The 460km-long island off the British Columbia coast of Canada was originally called Quadra’s and Vancouver’s Island. Named so, after the Spanish commander of the Nootka Sound settlement and the British naval captain George Vancouver, who once served under Captain James Cook, at friendly negotiations in 1792. But when in the 19th century Spanish influence on the island diminished, the name Vancouver Island stuck.
And it was following friendly negotiations 219 years later via email between Swedish cyclist Lars Bengtsson and myself, the British counterpart, that we decided to fly to Vancouver to begin another bike ride.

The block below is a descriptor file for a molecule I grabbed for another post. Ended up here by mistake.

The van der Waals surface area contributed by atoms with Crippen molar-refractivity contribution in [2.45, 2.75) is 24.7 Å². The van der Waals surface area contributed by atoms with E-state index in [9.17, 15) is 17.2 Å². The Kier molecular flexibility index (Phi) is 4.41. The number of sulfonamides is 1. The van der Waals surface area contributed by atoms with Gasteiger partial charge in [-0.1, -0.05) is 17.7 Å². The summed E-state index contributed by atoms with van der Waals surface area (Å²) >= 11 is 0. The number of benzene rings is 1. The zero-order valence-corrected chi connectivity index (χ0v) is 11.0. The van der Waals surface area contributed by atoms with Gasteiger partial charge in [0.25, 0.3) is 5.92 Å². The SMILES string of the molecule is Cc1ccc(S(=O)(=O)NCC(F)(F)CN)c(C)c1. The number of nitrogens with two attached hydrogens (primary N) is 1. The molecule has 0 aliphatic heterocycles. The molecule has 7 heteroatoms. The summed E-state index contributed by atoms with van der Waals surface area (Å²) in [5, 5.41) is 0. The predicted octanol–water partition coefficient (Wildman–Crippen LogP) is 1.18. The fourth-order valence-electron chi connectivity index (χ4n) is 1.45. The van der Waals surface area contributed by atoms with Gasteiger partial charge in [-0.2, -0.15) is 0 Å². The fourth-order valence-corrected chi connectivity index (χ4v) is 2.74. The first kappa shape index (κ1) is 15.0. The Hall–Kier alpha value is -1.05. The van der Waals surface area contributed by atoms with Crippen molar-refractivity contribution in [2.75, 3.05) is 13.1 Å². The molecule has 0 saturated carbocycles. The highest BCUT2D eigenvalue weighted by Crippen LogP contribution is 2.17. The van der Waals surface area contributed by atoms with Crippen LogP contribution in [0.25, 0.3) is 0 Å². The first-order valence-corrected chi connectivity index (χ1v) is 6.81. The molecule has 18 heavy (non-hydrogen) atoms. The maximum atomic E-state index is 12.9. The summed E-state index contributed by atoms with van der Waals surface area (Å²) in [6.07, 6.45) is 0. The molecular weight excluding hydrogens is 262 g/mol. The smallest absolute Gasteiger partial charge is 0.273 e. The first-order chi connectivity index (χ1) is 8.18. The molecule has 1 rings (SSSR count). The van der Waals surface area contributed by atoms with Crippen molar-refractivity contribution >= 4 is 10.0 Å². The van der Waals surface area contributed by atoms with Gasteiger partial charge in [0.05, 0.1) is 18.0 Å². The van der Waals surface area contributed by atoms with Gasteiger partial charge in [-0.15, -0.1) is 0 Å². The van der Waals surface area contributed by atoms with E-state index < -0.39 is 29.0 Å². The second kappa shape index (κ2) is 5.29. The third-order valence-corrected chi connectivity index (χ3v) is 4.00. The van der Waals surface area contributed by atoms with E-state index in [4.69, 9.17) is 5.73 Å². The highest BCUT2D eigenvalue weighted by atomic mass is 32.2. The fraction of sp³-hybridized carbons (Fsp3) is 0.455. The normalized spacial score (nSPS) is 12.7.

We had of course met before, in Morocco in October 2009 and been through some African adventures together before parting ways 5 months later in Burkina Faso.
It is on Vancouver Island that I have spent the best part of my first 3 weeks in Canada.
We were staying with friends in Victoria. A modest home in a quiet suburb. Friday night we had bbq and beers. Saturday morning we cycled down the driveway. A pleasant day for a ride. Except this was not just a leisurely weekend morning ride. Well, it was. But it continued for the next six days. And our bikes were loaded up for life on the road (or a few months at least). Camping, hiking and rafting gear. Bear spray and sunscreen. Porridge oats and chocolate bars.
Before Saturday, I’d had a great couple of weeks visiting the best spots in the area and even managed a little warm-up ride from Whistler to Vancouver. Staying with Annie and Wardy was great. But the open road beckoned and I looked forward to the highs and lows ahead.